The Wild Bunch was the most powerful outlaw group in the Old West for a time. However, because of the relentless pursuit of the Three Guardsmen (lawmen Bill Tilghman, Chris Madsen, and Heck Thomas) many of the gang had been either captured or killed by the end of 1894. In late 1894, gang member Bill Dalton was killed by U.S. marshals. Rewards were offered for their capture or death, the lure of which often turned friends into foes to collect the money. On May 1, 1895, gang members Charlie Pierce and George "Bittercreek" Newcomb were shot and killed by the bounty hunters known as the Dunn Brothers. The bounty hunter team that killed Pierce and Newcomb were the older brothers of George Newcomb's teenage girlfriend, Rose Dunn. It was alleged that she had betrayed Newcomb, but it is more likely that her brothers simply trailed her to the outlaws' hideout.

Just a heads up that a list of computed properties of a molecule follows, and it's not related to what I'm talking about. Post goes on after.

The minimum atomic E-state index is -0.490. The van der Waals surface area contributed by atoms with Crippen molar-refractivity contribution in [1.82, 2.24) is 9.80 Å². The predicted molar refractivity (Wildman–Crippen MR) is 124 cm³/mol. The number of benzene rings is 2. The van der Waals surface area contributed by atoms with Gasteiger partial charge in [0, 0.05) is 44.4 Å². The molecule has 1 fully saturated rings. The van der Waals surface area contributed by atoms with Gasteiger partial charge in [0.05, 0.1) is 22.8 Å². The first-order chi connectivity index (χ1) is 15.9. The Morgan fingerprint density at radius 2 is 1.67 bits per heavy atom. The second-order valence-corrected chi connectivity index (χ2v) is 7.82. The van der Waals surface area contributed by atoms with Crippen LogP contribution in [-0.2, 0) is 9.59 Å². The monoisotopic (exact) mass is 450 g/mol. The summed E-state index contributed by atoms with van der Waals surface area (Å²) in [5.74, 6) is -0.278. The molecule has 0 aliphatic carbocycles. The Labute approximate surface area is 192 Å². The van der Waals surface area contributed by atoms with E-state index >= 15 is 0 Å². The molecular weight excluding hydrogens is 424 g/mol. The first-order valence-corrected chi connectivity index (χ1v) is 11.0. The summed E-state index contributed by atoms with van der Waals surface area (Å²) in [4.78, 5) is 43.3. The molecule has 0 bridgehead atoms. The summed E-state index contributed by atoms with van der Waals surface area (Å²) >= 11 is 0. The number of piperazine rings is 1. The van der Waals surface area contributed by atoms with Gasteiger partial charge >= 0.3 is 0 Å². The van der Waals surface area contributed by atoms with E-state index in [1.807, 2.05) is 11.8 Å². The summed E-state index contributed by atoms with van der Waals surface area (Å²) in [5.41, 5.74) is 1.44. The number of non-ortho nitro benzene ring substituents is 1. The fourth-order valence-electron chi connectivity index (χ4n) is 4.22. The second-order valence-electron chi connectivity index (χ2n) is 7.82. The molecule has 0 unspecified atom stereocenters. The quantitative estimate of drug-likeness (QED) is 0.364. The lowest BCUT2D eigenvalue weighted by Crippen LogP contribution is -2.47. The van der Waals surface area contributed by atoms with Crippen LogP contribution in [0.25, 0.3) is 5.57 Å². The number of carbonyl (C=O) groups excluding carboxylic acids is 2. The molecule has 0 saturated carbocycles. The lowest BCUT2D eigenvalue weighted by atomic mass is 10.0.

Doolin fled to New Mexico Territory, where he hid with outlaw Richard "Little Dick" West during the summer of 1895. In late 1895, Doolin and his wife hid out near Burden, Kansas, for a time, then they went to the resort community of Eureka Springs in northwestern Arkansas so that Doolin could utilize the bathhouses there to relieve his rheumatism brought on from his earlier gunshot wound in his foot. In early 1896, Doolin was captured in a bathhouse by Bill Tilghman.
By the end of 1898, all of the remaining former Wild Bunch gang were dead, having been killed in various shootouts with lawmen. Heck Thomas had tracked most of them; the remainder were tracked down and eliminated by lawmen Chris Madsen and Bill Tilghman or other posses.
Doolin in film